Immigration and Customs Enforcement arrested approximately 680 people as part of a massive series of workplace raids in Mississippi on Wednesday.
The raid targeted seven food processing plants across the state and was planned months ago, the Associated Press reports.
One of the targets was the Koch Foods Inc. plant in Morton, Mississippi, where several busloads of workers were arrested. Workers who could immediately prove they had legal status in the U.S were free to go after having the trunks of their cars searched, according to the AP report.
Those who couldn’t prove they were in the U.S. legally were handcuffed with zip-ties and told to put their personal belongings in plastic bags before boarding the buses, then sent to a military hangar to be processed.
Dozens of local residents surrounded the plant and shouted, “Let them go! Let them go!” at the officers.
In a press release, ICE said the workers’ immediate fates would be determined “on a case-by-case basis” — but that every person apprehended as part of the raids will either be put in deportation proceedings or, in the case of those with prior deportation orders, will be deported.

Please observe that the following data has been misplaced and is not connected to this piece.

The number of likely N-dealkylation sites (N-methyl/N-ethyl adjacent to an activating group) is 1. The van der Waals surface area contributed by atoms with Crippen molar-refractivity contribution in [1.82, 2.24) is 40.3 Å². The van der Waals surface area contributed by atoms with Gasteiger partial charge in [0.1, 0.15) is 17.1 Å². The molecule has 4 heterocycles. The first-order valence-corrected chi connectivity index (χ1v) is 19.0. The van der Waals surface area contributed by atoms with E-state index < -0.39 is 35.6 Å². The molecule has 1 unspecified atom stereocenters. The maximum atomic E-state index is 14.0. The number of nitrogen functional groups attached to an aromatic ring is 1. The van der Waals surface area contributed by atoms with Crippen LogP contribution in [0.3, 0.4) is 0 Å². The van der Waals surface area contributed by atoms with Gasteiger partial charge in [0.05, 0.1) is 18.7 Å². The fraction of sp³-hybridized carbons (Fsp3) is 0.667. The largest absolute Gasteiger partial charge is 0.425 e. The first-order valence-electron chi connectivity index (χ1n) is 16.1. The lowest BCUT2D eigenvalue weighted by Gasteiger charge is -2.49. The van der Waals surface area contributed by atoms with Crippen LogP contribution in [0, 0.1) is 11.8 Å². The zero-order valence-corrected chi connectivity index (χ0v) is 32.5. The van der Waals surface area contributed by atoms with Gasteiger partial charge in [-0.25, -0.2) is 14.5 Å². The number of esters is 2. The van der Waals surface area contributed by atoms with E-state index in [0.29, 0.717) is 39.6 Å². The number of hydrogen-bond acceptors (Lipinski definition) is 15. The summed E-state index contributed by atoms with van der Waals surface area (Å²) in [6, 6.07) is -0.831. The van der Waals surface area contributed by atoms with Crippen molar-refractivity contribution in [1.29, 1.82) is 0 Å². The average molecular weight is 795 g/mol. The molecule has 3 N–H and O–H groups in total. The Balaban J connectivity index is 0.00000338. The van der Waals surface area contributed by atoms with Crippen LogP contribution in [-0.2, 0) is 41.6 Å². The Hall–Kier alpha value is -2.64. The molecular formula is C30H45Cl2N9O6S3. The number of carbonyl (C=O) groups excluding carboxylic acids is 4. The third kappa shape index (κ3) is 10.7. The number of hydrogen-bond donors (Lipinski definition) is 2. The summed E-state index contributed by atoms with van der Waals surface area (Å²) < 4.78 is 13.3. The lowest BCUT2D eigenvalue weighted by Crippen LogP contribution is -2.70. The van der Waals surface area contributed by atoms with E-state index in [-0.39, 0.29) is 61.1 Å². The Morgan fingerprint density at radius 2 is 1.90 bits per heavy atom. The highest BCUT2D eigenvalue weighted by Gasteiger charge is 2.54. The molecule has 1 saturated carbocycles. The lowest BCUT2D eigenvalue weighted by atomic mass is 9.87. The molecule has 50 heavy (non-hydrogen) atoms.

“In what is believed to be the largest single-state immigration enforcement operation in our nation's history, today at seven sites… ICE HSI (Homeland Security Investigation) special agents executed administrative and criminal search warrants resulting in the detention of approximately 680 illegal aliens,” Mike Hurst, U.S. Attorney for the Southern District of Mississippi, told the Hill on Wednesday afternoon.
ICE did not respond to VICE News’ request for comment.
Cover: A man is taken into custody at a Koch Foods Inc. plant in Morton, Miss., on Wednesday, Aug. 7, 2019. U.S. immigration officials raided several Mississippi food processing plants on Wednesday and signaled that the early-morning strikes were part of a large-scale operation targeting owners as well as employees. (AP Photo/Rogelio V. Solis)